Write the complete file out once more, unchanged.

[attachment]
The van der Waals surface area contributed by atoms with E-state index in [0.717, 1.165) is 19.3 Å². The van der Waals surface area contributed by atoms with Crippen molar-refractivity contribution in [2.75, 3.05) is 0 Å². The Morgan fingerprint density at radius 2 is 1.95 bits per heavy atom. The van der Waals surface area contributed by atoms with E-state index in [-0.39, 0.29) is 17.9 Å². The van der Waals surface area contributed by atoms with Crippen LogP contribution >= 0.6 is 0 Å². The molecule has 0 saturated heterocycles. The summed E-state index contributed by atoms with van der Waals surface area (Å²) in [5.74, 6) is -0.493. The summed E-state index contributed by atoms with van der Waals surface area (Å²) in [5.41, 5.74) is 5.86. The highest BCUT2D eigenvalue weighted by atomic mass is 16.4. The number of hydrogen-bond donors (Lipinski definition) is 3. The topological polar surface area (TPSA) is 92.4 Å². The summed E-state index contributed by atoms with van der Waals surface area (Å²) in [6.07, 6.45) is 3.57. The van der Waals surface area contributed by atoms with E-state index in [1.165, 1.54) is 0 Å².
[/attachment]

The van der Waals surface area contributed by atoms with E-state index in [0.717, 1.165) is 19.3 Å². The van der Waals surface area contributed by atoms with Crippen molar-refractivity contribution in [2.75, 3.05) is 0 Å². The Morgan fingerprint density at radius 2 is 1.95 bits per heavy atom. The van der Waals surface area contributed by atoms with E-state index in [-0.39, 0.29) is 17.9 Å². The van der Waals surface area contributed by atoms with Crippen LogP contribution >= 0.6 is 0 Å². The molecule has 0 saturated heterocycles. The summed E-state index contributed by atoms with van der Waals surface area (Å²) in [5.74, 6) is -0.493. The summed E-state index contributed by atoms with van der Waals surface area (Å²) in [5.41, 5.74) is 5.86. The highest BCUT2D eigenvalue weighted by atomic mass is 16.4. The number of hydrogen-bond donors (Lipinski definition) is 3. The topological polar surface area (TPSA) is 92.4 Å². The summed E-state index contributed by atoms with van der Waals surface area (Å²) in [6.07, 6.45) is 3.57. The van der Waals surface area contributed by atoms with E-state index in [1.165, 1.54) is 0 Å².